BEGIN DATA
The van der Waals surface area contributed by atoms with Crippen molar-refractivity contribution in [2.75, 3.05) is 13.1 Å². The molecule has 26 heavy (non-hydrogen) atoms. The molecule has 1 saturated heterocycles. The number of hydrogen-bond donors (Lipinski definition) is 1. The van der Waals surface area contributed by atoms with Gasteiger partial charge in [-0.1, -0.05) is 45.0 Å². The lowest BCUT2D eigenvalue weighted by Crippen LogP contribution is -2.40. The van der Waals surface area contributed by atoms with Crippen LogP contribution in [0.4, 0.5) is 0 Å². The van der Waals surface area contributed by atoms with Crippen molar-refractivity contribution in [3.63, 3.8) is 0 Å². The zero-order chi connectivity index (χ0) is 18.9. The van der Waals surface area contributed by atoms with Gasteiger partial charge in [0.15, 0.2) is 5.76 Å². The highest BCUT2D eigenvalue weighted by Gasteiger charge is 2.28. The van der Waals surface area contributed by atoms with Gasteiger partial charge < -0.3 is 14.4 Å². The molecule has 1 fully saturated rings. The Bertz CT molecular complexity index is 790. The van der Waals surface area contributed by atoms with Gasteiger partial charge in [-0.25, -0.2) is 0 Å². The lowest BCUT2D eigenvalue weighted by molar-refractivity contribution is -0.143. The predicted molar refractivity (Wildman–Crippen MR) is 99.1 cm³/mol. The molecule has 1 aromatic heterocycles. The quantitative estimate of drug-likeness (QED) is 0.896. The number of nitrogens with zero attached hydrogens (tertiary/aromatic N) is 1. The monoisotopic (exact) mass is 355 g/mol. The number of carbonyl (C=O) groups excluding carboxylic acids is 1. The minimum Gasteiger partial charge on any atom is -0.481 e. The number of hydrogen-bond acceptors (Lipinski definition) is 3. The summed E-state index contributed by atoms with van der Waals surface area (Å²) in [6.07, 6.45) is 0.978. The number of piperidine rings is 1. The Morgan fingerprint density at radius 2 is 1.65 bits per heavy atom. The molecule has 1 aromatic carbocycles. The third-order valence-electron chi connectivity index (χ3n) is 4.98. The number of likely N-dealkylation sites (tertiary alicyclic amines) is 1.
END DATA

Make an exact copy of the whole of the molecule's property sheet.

The van der Waals surface area contributed by atoms with Crippen molar-refractivity contribution in [2.75, 3.05) is 13.1 Å². The molecule has 26 heavy (non-hydrogen) atoms. The molecule has 1 saturated heterocycles. The number of hydrogen-bond donors (Lipinski definition) is 1. The van der Waals surface area contributed by atoms with Gasteiger partial charge in [-0.1, -0.05) is 45.0 Å². The lowest BCUT2D eigenvalue weighted by Crippen LogP contribution is -2.40. The van der Waals surface area contributed by atoms with Crippen LogP contribution in [0.4, 0.5) is 0 Å². The van der Waals surface area contributed by atoms with Crippen molar-refractivity contribution in [3.63, 3.8) is 0 Å². The zero-order chi connectivity index (χ0) is 18.9. The van der Waals surface area contributed by atoms with Gasteiger partial charge in [0.15, 0.2) is 5.76 Å². The highest BCUT2D eigenvalue weighted by Gasteiger charge is 2.28. The van der Waals surface area contributed by atoms with Gasteiger partial charge < -0.3 is 14.4 Å². The molecule has 1 fully saturated rings. The Bertz CT molecular complexity index is 790. The van der Waals surface area contributed by atoms with Gasteiger partial charge in [-0.25, -0.2) is 0 Å². The lowest BCUT2D eigenvalue weighted by molar-refractivity contribution is -0.143. The predicted molar refractivity (Wildman–Crippen MR) is 99.1 cm³/mol. The molecule has 1 aromatic heterocycles. The quantitative estimate of drug-likeness (QED) is 0.896. The number of nitrogens with zero attached hydrogens (tertiary/aromatic N) is 1. The monoisotopic (exact) mass is 355 g/mol. The number of carbonyl (C=O) groups excluding carboxylic acids is 1. The minimum Gasteiger partial charge on any atom is -0.481 e. The number of hydrogen-bond acceptors (Lipinski definition) is 3. The summed E-state index contributed by atoms with van der Waals surface area (Å²) in [6.07, 6.45) is 0.978. The number of piperidine rings is 1. The Morgan fingerprint density at radius 2 is 1.65 bits per heavy atom. The molecule has 1 aromatic carbocycles. The third-order valence-electron chi connectivity index (χ3n) is 4.98. The number of likely N-dealkylation sites (tertiary alicyclic amines) is 1.